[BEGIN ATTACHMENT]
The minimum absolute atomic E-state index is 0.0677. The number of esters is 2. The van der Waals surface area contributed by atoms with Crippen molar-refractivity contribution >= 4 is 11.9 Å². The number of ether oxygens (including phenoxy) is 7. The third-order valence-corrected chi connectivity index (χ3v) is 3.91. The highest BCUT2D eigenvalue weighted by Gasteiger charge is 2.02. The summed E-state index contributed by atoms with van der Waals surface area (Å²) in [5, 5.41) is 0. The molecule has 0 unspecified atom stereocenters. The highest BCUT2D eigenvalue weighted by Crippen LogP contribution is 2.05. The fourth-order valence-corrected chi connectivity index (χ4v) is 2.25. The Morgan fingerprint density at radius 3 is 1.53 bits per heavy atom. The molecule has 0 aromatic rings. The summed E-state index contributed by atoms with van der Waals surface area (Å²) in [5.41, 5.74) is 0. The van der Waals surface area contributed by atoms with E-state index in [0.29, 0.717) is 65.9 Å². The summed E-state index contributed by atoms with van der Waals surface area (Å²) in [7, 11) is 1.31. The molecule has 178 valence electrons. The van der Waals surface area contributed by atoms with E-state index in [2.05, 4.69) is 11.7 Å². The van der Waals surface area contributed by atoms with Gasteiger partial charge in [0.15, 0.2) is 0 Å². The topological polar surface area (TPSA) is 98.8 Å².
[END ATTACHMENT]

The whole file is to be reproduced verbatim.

The minimum absolute atomic E-state index is 0.0677. The number of esters is 2. The van der Waals surface area contributed by atoms with Crippen molar-refractivity contribution >= 4 is 11.9 Å². The number of ether oxygens (including phenoxy) is 7. The third-order valence-corrected chi connectivity index (χ3v) is 3.91. The highest BCUT2D eigenvalue weighted by Gasteiger charge is 2.02. The summed E-state index contributed by atoms with van der Waals surface area (Å²) in [5, 5.41) is 0. The molecule has 0 unspecified atom stereocenters. The highest BCUT2D eigenvalue weighted by Crippen LogP contribution is 2.05. The fourth-order valence-corrected chi connectivity index (χ4v) is 2.25. The Morgan fingerprint density at radius 3 is 1.53 bits per heavy atom. The molecule has 0 aromatic rings. The summed E-state index contributed by atoms with van der Waals surface area (Å²) in [5.41, 5.74) is 0. The van der Waals surface area contributed by atoms with E-state index in [0.29, 0.717) is 65.9 Å². The summed E-state index contributed by atoms with van der Waals surface area (Å²) in [7, 11) is 1.31. The molecule has 178 valence electrons. The van der Waals surface area contributed by atoms with E-state index in [2.05, 4.69) is 11.7 Å². The van der Waals surface area contributed by atoms with Gasteiger partial charge in [0.15, 0.2) is 0 Å². The topological polar surface area (TPSA) is 98.8 Å².